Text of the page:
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When I Heard the Learn'd Astronomer: How Walt Whitman Illustrated the Intellectual and Emotional Side of a Person

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Walt Whitman

In every human, there is a split between the intellectual and the emotional. The intellectual is the rational sensible part of a person, and the emotional is the feelings and emotions connected to a person. In order for a normal individual to function properly, he or she needs to balance these two parts and use each one in its proper place. For example, if a mother would think rationally about having children, she might come to the conclusion that the means do not justify the ends. Therefore, it is imperative that she considers it from an emotional standpoint in order to understand that even though logically having children doesn’t make sense, it is the most amazing thing a woman can do.

In the poem “When I Heard the Learn’d Astronomer,” Walt Whitman describes a simple man listening to a lecture by an astronomer. From the first line, “When I heard the learn’d astronomer,” Whitman shows us the intellect of the individual in the poem. The fact that he wrongly spells “learned” reveals that the individual does not possess a high intellect. It even seems rather comical that such an individual would be attending a lecture about astronomy.

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“When the proofs, the figures, were ranged in columns before me”—Here we see that the individual is unaware of the meaning behind the numbers but simply refers to them all in a childish manner as figures in columns. Whitman makes it feel as if the figures were a dark, scary wall towering over the individual, cutting him off from what everyone else seems to be looking at.

In the line “When I was shown the charts and diagrams, to add, divide, and measure them,” Whitman seems to be painting a picture of a classroom, the center of the intellect.

It seems as if the individual is about to take a test and be graded among his peers. Again, we find a trace of fear hidden behind these childish words—the last remains of any self-esteem washed away by a river of numbers and equations.

“When I sitting heard the astronomer where he lectured with much applause in the lecture room”–Here, just like in the first example, we have to wonder what this individual is doing sitting in a lecture hall listening to an astronomer. It seems obvious from what Whitman is showing us in terms of spelling that the individual is far below the intellectual standard needed to understand an astronomer’s lecture. The last part of the line brings a metaphorical tear reminiscent of a young child being shunned away from a group of friends. The individual doesn’t know why the crowd is clapping, but he knows he is missing out on something.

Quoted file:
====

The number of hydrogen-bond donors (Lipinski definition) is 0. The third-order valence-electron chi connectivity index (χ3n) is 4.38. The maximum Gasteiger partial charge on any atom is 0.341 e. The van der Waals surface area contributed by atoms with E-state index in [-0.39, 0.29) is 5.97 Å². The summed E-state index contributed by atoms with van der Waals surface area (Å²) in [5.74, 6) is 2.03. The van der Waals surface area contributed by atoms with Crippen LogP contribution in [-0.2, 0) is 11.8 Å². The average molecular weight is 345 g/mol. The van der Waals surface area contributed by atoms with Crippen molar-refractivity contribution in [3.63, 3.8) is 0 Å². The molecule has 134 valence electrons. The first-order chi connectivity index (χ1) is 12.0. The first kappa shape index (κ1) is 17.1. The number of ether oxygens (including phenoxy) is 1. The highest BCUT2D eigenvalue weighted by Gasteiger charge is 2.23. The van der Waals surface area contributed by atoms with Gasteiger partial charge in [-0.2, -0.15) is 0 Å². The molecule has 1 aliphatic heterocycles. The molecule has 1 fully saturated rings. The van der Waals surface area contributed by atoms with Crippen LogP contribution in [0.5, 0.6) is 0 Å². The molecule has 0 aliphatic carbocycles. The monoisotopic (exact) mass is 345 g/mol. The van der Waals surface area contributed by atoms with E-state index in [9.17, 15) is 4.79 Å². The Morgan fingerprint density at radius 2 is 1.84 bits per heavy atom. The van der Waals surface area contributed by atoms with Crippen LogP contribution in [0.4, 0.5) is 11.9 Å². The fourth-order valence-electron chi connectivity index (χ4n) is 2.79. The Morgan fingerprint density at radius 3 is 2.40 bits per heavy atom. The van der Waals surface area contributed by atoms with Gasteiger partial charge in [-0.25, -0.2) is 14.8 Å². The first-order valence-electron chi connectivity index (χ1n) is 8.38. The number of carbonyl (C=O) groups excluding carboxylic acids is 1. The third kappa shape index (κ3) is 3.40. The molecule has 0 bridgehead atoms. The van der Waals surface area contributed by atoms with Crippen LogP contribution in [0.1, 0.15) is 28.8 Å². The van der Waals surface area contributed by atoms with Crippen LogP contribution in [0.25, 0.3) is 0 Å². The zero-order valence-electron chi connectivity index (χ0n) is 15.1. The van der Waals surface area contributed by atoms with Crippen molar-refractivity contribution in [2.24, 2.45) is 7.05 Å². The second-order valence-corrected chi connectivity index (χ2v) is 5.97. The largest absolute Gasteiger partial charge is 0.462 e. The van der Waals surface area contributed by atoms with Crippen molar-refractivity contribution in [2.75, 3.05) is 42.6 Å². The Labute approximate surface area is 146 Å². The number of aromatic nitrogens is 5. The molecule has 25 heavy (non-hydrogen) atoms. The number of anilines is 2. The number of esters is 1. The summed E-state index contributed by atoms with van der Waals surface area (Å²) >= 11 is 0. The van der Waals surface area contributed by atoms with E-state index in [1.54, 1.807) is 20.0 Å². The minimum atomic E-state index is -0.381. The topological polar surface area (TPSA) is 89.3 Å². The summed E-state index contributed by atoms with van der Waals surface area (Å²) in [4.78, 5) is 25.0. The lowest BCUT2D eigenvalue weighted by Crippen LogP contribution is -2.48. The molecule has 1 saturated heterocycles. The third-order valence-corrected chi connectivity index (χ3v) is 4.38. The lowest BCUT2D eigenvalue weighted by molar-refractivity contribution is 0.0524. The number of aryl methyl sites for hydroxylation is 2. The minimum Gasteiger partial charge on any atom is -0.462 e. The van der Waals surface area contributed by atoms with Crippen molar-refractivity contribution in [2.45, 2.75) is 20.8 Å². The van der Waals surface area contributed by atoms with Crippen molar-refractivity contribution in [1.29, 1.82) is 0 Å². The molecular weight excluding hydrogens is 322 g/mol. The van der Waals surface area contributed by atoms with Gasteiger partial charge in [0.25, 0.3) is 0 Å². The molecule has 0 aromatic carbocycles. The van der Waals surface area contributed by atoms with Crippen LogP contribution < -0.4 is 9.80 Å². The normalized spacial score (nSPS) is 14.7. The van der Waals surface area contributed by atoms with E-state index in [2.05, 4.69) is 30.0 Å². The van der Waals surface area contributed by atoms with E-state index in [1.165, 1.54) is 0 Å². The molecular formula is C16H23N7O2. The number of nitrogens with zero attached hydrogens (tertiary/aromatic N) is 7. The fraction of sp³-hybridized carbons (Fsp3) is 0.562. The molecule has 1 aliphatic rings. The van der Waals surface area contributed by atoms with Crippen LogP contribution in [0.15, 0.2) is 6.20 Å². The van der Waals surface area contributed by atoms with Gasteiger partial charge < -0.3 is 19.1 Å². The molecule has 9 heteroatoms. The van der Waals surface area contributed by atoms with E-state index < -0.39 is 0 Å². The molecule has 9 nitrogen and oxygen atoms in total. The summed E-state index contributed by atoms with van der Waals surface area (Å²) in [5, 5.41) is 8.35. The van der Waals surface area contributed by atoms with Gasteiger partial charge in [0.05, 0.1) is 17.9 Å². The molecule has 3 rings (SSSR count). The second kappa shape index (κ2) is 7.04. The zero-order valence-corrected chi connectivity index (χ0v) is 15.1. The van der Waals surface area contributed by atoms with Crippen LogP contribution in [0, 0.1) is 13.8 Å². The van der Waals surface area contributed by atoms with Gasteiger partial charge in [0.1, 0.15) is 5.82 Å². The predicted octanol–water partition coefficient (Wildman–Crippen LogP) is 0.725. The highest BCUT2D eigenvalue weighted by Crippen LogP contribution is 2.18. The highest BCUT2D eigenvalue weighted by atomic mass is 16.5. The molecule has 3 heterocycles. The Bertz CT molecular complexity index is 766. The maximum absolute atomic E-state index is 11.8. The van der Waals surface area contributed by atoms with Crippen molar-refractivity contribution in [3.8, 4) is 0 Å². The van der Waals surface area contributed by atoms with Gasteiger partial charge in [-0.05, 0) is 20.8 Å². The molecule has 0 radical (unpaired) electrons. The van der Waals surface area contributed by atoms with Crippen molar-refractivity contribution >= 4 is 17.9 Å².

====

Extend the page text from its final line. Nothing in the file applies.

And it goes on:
“How soon unaccountable I became tired and sick”–From here we seem to get an answer out of the first question we posed: What is this individual doing in a lecture about astronomy? Whitman gives us a hint by the use of the word ”unaccountable.” It seems as though the individual wants to sound intelligent; he is yearning for a change to show the world that he is not an outcast, unable to relate to modern humans.

Rather, he is trying to show everyone that he is like you and I, a person capable of appreciating astronomy and art.

“Till rising and gliding out I wander’d off by myself” –Now comes the realization that he is different from the rest of society, the implication of the words “by myself” ringing in the empty world around him. He is a loner, unable to withstand the tortures of a lecture while all the people around him seem to be basking in the illumination of astronomy. He asks what makes him so different, but no one is there to give him a reply.

Whitman gives us a beautiful wrap-up: “In the mystical moist night-air, and from time to time. Look’d up in perfect silence at the stars.” After being rejected and shunned from the intellectual side of the world, he now reflects on what he has been able to retain that others have not: an emotional vantage point. What makes the stars perfect to him is the fact that they remain pure and untainted by the reality of what they are. To an intellectual mind, stars are no more than balls of gas up in the sky, but to this individual they can be anything from old kings looking down upon the earth and guiding us to gods in heaven helping out the weak and shining down on them. To him, perfection comes from the ability to feel emotion rather than from a purely intellectual way of looking at the world.

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